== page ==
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Net Neutrality Wrapup: What Does the FCC's Decision Mean?

Today, the Federal Communications Commission voted 3-2 in favor of a controversial proposal to regulate the internet as a public utility, similar to telephone calls. The vote came as expected, down party lines with the three Democrats supporting and the two Republicans opposed. The decision is no surprise, but it leaves us with two questions that need to be answered: What does this mean, and where do we go from here?

02/25/2015
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Blog

Heads Up: The FCC’s Net Neutrality Rule is Coming

February is going to be a big month for Net Neutrality. Following a public request by the president, Federal Communications Commission (FCC) Chairman Tom Wheeler announced that he will circulate a new rule on February 5th among the five FCC chairmen. The Commission will then hold a vote on whether to release the rule on February 26th.

01/22/2015
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The FTC vs. the FCC on Net Neutrality

A turf war among regulators may be shaping up in the battle over Net Neutrality. A group of 32 academics, who oppose Net Neutrality on free market grounds, are asking that the Federal Trade Commission (FTC) weigh in on the debate. The letter argues that the FTC already has the authority to deal with anticompetitive behavior, and that the agency should say as much.

12/10/2014
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Blog

FCC Plans Phone Tax Hike

The Federal Communications Commission (FCC) is requesting an increase of $1.5 billion for its E-Rate program, citing the need for improved internet connectivity in public schools. This would represent a 62 percent increase in current spending.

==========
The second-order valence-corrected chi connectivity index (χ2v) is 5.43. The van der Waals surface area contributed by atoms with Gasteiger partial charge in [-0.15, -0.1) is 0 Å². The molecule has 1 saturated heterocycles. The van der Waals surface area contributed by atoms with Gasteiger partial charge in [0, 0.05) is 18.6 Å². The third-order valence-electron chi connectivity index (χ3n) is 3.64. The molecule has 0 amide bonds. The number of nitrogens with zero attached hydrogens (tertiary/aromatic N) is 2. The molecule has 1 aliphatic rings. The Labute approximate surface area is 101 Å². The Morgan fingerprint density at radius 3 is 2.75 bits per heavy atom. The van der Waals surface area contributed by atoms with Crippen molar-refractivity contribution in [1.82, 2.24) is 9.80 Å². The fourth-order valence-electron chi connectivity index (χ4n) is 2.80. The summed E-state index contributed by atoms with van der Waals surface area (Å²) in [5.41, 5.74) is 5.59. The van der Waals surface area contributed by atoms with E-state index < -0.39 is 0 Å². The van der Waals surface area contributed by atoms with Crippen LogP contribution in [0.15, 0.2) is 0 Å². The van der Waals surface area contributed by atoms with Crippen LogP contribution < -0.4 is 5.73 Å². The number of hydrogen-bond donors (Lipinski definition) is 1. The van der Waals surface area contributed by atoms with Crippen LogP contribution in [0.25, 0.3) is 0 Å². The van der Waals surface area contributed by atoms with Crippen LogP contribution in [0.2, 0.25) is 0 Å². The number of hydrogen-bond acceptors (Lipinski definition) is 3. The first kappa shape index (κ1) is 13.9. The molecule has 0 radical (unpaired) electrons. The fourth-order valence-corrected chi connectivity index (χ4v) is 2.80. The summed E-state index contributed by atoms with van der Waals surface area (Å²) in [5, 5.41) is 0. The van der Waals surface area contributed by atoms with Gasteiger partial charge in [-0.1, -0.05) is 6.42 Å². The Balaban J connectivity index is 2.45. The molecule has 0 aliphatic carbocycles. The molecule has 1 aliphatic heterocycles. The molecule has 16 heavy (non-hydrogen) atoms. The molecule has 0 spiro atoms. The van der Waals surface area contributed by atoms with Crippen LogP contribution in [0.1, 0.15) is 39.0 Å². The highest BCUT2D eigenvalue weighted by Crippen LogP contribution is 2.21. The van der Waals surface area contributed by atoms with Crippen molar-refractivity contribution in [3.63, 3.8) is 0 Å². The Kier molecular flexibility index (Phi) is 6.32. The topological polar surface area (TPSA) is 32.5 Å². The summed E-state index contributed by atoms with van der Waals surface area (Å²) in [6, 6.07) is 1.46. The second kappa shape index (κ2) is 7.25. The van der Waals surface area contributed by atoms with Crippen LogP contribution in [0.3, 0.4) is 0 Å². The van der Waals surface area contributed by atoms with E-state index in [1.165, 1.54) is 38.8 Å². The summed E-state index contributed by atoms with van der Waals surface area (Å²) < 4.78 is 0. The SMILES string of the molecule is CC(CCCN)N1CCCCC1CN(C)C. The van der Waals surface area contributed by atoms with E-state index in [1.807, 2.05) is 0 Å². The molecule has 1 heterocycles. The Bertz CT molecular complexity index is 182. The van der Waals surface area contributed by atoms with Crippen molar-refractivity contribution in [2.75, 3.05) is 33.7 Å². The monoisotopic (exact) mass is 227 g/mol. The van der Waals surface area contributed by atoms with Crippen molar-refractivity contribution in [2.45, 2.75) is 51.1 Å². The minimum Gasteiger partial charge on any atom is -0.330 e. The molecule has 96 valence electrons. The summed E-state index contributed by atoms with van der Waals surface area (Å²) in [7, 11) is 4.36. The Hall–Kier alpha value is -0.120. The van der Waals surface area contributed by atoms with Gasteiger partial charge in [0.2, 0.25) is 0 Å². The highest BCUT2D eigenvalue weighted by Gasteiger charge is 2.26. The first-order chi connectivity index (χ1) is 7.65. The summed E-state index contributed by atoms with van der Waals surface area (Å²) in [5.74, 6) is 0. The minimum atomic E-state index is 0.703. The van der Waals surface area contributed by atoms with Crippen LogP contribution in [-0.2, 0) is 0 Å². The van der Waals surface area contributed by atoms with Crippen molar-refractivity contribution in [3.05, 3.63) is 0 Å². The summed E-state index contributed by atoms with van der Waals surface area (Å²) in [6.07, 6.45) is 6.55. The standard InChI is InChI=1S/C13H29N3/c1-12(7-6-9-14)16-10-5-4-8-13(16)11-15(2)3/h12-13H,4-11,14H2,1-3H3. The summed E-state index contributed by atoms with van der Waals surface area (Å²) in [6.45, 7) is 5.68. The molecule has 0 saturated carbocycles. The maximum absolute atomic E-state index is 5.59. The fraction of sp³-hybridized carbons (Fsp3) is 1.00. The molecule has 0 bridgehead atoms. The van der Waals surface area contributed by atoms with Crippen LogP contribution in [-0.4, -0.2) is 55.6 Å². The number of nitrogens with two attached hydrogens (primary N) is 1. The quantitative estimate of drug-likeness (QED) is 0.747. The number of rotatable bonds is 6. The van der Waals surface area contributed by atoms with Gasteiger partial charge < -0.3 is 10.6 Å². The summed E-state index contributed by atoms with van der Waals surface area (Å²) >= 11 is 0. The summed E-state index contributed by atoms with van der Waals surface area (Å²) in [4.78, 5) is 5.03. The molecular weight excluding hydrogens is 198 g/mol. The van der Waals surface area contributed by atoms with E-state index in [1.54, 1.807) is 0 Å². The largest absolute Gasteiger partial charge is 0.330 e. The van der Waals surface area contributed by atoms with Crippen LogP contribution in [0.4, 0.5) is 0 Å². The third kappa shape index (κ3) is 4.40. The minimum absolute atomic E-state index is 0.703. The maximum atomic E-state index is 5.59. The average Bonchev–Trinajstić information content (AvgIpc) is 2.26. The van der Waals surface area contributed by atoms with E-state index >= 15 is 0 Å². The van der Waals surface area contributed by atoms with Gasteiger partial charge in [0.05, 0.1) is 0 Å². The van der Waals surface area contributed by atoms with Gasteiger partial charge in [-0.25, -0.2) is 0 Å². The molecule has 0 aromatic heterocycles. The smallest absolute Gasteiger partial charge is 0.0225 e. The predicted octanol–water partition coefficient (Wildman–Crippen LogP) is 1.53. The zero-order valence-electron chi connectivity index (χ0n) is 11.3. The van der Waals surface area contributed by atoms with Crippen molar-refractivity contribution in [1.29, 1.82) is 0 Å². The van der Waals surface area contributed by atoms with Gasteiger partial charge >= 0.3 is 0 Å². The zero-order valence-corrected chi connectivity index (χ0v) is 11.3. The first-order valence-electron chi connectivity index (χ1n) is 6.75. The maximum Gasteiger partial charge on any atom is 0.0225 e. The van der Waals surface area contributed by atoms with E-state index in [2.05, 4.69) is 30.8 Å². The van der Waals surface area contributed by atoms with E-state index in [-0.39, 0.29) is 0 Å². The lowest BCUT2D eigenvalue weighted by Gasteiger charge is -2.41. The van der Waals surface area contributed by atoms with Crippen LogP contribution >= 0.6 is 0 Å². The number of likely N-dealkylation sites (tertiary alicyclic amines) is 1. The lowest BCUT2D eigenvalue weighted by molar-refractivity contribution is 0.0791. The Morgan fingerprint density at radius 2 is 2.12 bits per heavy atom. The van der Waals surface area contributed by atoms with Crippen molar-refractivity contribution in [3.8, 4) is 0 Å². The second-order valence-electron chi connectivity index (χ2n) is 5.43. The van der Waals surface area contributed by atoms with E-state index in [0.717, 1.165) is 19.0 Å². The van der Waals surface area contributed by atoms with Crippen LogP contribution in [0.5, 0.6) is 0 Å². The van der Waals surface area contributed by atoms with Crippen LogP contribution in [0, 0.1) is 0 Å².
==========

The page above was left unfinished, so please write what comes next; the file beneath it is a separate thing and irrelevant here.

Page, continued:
11/24/2014
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Blog

Title II: a New Way to Tax the Internet

Mike O’Rielly, a commissioner at the Federal Communication Commission (FCC), is arguing that President Obama’s new proposal on Net Neutrality will result in an immediate tax on internet service providers (ISPs), which will then be passed on to consumers and result in across the board higher prices. The statement issued by the president contains no language pertaining to anything like a tax, though, so what’s he talking about?

11/18/2014
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Blog

Issue Analysis: Title II Regulation of the Internet

After a decision by a Federal Appeals Court in January struck down the FCC's ability to enforce Net Neutrality, the agency has been looking for new ways to regulate the internet. One proposal is to classify internet service providers as "common carriers" under Title II of the Federal Communications Act of 1934. This would mean treating the internet like a utility, similar to telephone companies, water, and electricity. In this FreedomWorks Issue Analysis, we examine the implications of the FCC's proposal and the impact on internet freedom.

10/30/2014
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Clearing up Net Neutrality

10/20/2014
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Op-ed Placement

Technology Is Thriving, So Why Are the Feds Strangling It?

A growing number of economists are describing the current slump as a form of secular stagnation, where diminishing outlets for capital investment have slowed economic growth, reduced the demand for labor and stalled the economic recovery. While the technology sector remains one of the few areas of the economy where innovation and growth continue at a rapid pace, the Federal Communications Commission is moving forward with a series of new rules that may shackle this important part of the economy. From new mandates for municipal broadband to redefining what broadband means, to proposals to turn the Internet into a common carrier, the FCC is working to reshape how Americans connect to the Internet.

10/01/2014
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Blog Hit

What Title II Regulation of the Internet Actually Means

There is a great deal of discussion today about empowering the FCC to regulate internet services providers as if they were public utilities. Supporters of Net Neutrality tend to think this is a good idea, because they fear that ISPs will give discriminatory access to bandwidth, creating a so-called “internet fast lane” for companies with enough capital to pay.

09/16/2014

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